Here we’ve got the platforms the Tributes stand on before the gong sounds and all hell breaks loose. It’s hard to say what kind of stunt the bottom sketch indicates, but if I had to take a guess, I’d say some of the Tributes might not even make it from their platform. Below the platform are several “pits” that are marked as being full of cork, mulch, or other soft materials perfect for cushioning the fall of a dead Tribute. Or maybe we’ll be seeing some flips?
After looking at these sketches and hearing all the actors talk about how physically demanding the movie was, I think there’s going to be some pretty awesome action sequences!
Think you can decipher these sketches? Tell us your interpretations!
With Lionsgate recently making a string of “box-office bombs” and bad decision making when it comes to spending they really seem to be putting everything on the line for The Hunger Games movie. In an interview with the bosses, Jon Feltheimer and Michael Burns, they reveal how much money, effort, and faith they are putting into the movie. This should please the fans that they are really working hard to make this a blockbuster success! It’s all or nothing with Lionsgate right now, and I for one am happy with their dedication! What are the thoughts of the fans?? Let us know in the Comments! Here is part of the article, and click ‘More’ below to read even more!
“Hey, we’ve got something really special here,” says Feltheimer, 60, Lions Gate’s co-chairman and chief executive officer. Burns, 53, the studio’s vice chairman, praises Jennifer Lawrence, the 21-year-old actress who plays the film’s bow- wielding heroine. “She looks like she could start a revolution,” he says.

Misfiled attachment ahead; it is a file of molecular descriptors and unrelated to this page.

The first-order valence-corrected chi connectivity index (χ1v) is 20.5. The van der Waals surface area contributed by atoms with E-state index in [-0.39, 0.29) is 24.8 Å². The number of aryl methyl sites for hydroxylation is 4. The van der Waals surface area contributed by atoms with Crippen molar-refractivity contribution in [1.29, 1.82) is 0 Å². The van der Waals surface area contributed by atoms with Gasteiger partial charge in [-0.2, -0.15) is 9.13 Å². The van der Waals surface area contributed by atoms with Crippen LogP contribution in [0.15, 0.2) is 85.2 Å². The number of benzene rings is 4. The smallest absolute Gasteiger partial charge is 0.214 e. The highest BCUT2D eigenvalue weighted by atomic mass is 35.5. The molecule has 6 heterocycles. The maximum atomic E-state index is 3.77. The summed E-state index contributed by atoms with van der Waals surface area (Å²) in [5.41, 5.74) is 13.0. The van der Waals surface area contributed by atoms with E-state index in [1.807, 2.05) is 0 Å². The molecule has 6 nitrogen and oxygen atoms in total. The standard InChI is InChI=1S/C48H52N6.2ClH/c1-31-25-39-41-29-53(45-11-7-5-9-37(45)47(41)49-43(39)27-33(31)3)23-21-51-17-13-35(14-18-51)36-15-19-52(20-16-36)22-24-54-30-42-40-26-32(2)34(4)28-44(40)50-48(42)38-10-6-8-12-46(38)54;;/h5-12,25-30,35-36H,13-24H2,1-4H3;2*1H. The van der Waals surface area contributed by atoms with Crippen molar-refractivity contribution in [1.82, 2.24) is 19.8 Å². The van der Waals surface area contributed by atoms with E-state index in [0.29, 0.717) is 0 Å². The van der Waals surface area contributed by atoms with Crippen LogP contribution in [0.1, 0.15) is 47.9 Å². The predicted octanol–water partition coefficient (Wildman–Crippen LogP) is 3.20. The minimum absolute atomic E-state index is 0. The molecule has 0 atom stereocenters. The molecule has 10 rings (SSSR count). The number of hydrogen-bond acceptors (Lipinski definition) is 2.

“We would be disappointed if we didn’t make three or four movies,” Feltheimer says.
“The Hunger Games could be the biggest catalyst for Lions Gate’s profits and share price during the next decade,” Marsh says. “It could be a game changer for them.”
Feltheimer and Burns have reason to be optimistic. The movie is based on the first volume of a trilogy with 12 million copies in print in the U.S. and editions in 44 foreign markets, according to Scholastic Inc., the book’s New York-based publisher.
Author Suzanne Collins’s teen protagonist, Katniss Everdeen, who dispatches her enemies with cunning and violence even as she experiences her first romance, has inspired scores of fan websites, blogs and Facebook pages. The Marlborough School, a private academy for girls in grades 7 through 12 in Los Angeles, is one of many that have added the books to their reading lists.
Feltheimer, whose chiseled jaw and deep-set eyes could get him cast in a Western, nods in agreement. He says “The Hunger Games” must hit $100 million in domestic box office sales to justify making sequels. “I’m not too concerned we won’t get to that kind of number,” the studio head says.
He points to an issue of “Entertainment Weekly” magazine on a coffee table. It features two of the film’s hunky young stars, Josh Hutcherson and Liam Hemsworth, on the cover. “There’s just too much heat for this property around the world,” he says.
InStyle got the inside story on the hair in The Hunger Games when they recently spoke to the head hair department Linda Flowers:
“This was one of the most complex, detailed movies I’ve ever worked on,” hair department head Linda Flowers told InStyle.com. “People are going to be blown away by how beautiful and breathtaking it is.”
They compiled some interesting stats regarding what the cast and extras had to go through for the hair and make-up. It sounds like a lot of time and effort went into making everyone, even the extras, look the part! Take a look at some of the list, and don’t forget to check out the full list at InStyle!